cess, they will probably begin to take
a deep interest in public affairs, and
quit scoffing at the "old hayseed" who
keeps posted and expresses opinions as
to what ought to be done, independent
of what the so-called leaders tell him
is orthodox and the only true plan of
governmental salvation. Thornton's
It It Regulated by the Law (Governing the
Bauk of England.
I have seen it stated that Jhere has
been a law in England in force for
many -years making it obligatory on
the Bank of England to buy all the
gold bullion offered it at a stipulated
price, and it is said that this statute
has kept gold up to this point of value
ever since the law was pas.ied. Is this
correct? A. C. M.
It is correct The law of 1844. under
which the last charter of the Bank of
England was granted, provided that
notes may be demanded of the bank
for gold bullion at the rate of 3 17s.
9d. per ounce of standard gold. The
meaning of the law is, of course, that
the bank is empowered to issue notes
for all gold brought to it. This obli
gation is a great convenience to the
public, and, of course, is of no injury
to the bank. If the person who brings
the bullion wants coin instead of notes,
he is obliged to pay more for it to save
himself the trouble of waiting until it
is coined. Chicago Inter Ocean.
While there is no doubt but that the
price of gold is regulated by the pro
visions of the law governing the Bank
of England, it is apparently true that
the bank has the power, or right, to
vary the price paid from time to time
and within certain limitations. Thus,
for instance, on July 26 the bank of
England announced a reduction in the
purchasing price of French and Rus
sian gold coin to 70s. 3Jd. per ounce.
This was done to check gold shipments
from France to London. The price of
American gold is reported to have been
reduced to the same price from 76s. 3d.
From this it appears that the price
paid in notes, by the Bank of England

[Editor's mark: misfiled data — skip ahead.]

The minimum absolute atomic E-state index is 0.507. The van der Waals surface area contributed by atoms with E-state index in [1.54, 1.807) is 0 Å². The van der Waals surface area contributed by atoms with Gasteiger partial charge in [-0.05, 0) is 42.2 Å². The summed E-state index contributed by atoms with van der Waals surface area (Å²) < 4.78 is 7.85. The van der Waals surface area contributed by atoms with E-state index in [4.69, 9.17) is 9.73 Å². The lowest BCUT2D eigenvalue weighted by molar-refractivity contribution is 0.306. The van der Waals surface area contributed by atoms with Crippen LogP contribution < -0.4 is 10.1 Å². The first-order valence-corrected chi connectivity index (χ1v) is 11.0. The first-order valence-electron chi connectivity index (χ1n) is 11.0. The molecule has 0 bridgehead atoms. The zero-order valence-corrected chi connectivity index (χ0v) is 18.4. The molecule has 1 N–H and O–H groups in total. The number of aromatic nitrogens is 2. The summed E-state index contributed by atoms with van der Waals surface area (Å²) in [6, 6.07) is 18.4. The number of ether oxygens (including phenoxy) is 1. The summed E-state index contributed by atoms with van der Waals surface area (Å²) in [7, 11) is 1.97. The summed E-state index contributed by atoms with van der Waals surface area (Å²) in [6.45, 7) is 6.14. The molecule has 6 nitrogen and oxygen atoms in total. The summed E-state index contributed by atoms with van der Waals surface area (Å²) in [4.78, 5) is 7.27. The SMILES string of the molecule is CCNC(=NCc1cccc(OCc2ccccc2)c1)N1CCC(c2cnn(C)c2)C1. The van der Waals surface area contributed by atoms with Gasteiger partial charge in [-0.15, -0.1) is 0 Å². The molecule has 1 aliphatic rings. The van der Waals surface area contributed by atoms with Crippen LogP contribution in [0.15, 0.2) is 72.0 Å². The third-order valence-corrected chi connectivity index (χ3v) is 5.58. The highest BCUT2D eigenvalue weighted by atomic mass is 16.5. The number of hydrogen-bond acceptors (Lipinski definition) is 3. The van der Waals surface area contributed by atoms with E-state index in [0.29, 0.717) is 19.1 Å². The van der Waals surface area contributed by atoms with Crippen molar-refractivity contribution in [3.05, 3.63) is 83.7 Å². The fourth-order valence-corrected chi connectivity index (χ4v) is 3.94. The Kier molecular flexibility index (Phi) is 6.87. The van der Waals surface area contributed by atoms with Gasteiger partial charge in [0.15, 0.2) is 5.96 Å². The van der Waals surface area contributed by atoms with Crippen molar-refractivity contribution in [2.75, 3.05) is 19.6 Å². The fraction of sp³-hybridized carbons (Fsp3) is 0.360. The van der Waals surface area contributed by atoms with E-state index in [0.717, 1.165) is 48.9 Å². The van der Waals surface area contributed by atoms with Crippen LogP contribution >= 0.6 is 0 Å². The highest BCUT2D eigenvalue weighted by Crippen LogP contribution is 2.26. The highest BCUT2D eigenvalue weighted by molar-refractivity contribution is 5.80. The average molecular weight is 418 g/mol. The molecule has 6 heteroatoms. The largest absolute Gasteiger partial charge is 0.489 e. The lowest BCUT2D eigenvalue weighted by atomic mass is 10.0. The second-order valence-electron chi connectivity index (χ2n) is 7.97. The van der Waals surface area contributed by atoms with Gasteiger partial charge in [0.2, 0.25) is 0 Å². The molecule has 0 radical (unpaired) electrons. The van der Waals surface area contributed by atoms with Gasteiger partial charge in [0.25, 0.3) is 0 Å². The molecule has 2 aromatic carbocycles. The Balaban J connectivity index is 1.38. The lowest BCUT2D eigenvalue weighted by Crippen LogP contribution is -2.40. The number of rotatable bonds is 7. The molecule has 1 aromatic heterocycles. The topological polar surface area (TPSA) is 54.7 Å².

for gold coin of the United States,
xtussia ana ranee is 3 16s. 3tfd. per
ounce, or la 3jfd. less than the price
named in the Peel act or law of 1844.
Commenting upon this state of affairs,
the Kansas City Star says:
A cable from London announces that
the Bank of England has reduced the
price wnicn it pays lor gold, tne pur
pose being to check the tendency of
foreign gold to come to its vaults.
There has been an almost uninter
rupted stream of money (the Star
should have said "gold") flowinar to
ward London for several years. The
disposition of the thrifty Englishman
has been to call his chickens home and
count them. Instead of being an in
vestor everywhere, he has been hold
ing his earning at home and calling in
the capital he has had in other coun
tries. This process has gone on until
mi tne oanKs oi tne Kingdom are
glutted with idle money and funds are
being loaned for a fraction of 1 per
cent, a year. The latest flood of gold
which threatens to flow to the great
financial capital of the world is from
France. The Chinese loan, floated in
Paris under the patronage of Russia,
will result in a great transfer of capi
tal from Paris to london. The Japan
ese, to whom the money obtained
through the loan is to be paid, propose
to spend a considerable part of it for
new warships and for supplies of vari
uus sorts, ana r.ngiana will lurnisn a
large part of these supplies. The
Japanese want their funds in London
banks to make these payments and to
take up outstanding bonds of their
own. 1 he London bankers, of course.
do not object to holdinsr these funds.
nor to seeing the money spent in En
gland. But they are perfectly willing
that the transfer should be in the form
of bills of exchange or investment se